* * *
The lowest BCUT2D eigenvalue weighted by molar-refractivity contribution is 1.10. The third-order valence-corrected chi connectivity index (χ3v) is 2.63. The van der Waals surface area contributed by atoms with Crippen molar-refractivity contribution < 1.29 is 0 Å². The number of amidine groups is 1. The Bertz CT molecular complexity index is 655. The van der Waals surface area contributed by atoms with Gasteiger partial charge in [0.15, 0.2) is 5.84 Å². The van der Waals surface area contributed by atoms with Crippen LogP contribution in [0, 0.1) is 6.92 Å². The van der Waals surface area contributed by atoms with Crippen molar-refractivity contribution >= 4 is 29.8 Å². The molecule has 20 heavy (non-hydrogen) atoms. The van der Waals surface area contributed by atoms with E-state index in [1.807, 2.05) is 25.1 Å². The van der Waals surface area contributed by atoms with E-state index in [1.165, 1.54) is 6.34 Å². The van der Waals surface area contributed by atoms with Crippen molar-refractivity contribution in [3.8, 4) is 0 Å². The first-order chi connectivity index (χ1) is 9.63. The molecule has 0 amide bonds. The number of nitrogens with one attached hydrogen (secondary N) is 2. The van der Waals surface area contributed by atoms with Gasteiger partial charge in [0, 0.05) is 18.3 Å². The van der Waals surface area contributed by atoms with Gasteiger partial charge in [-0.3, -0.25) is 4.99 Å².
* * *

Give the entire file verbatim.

The lowest BCUT2D eigenvalue weighted by molar-refractivity contribution is 1.10. The third-order valence-corrected chi connectivity index (χ3v) is 2.63. The van der Waals surface area contributed by atoms with Crippen molar-refractivity contribution < 1.29 is 0 Å². The number of amidine groups is 1. The Bertz CT molecular complexity index is 655. The van der Waals surface area contributed by atoms with Gasteiger partial charge in [0.15, 0.2) is 5.84 Å². The van der Waals surface area contributed by atoms with Crippen LogP contribution in [0, 0.1) is 6.92 Å². The van der Waals surface area contributed by atoms with Crippen molar-refractivity contribution >= 4 is 29.8 Å². The molecule has 20 heavy (non-hydrogen) atoms. The van der Waals surface area contributed by atoms with E-state index in [1.807, 2.05) is 25.1 Å². The van der Waals surface area contributed by atoms with E-state index in [1.165, 1.54) is 6.34 Å². The van der Waals surface area contributed by atoms with Crippen molar-refractivity contribution in [3.8, 4) is 0 Å². The first-order chi connectivity index (χ1) is 9.63. The molecule has 0 amide bonds. The number of nitrogens with one attached hydrogen (secondary N) is 2. The van der Waals surface area contributed by atoms with Gasteiger partial charge in [0, 0.05) is 18.3 Å². The van der Waals surface area contributed by atoms with Gasteiger partial charge in [-0.3, -0.25) is 4.99 Å².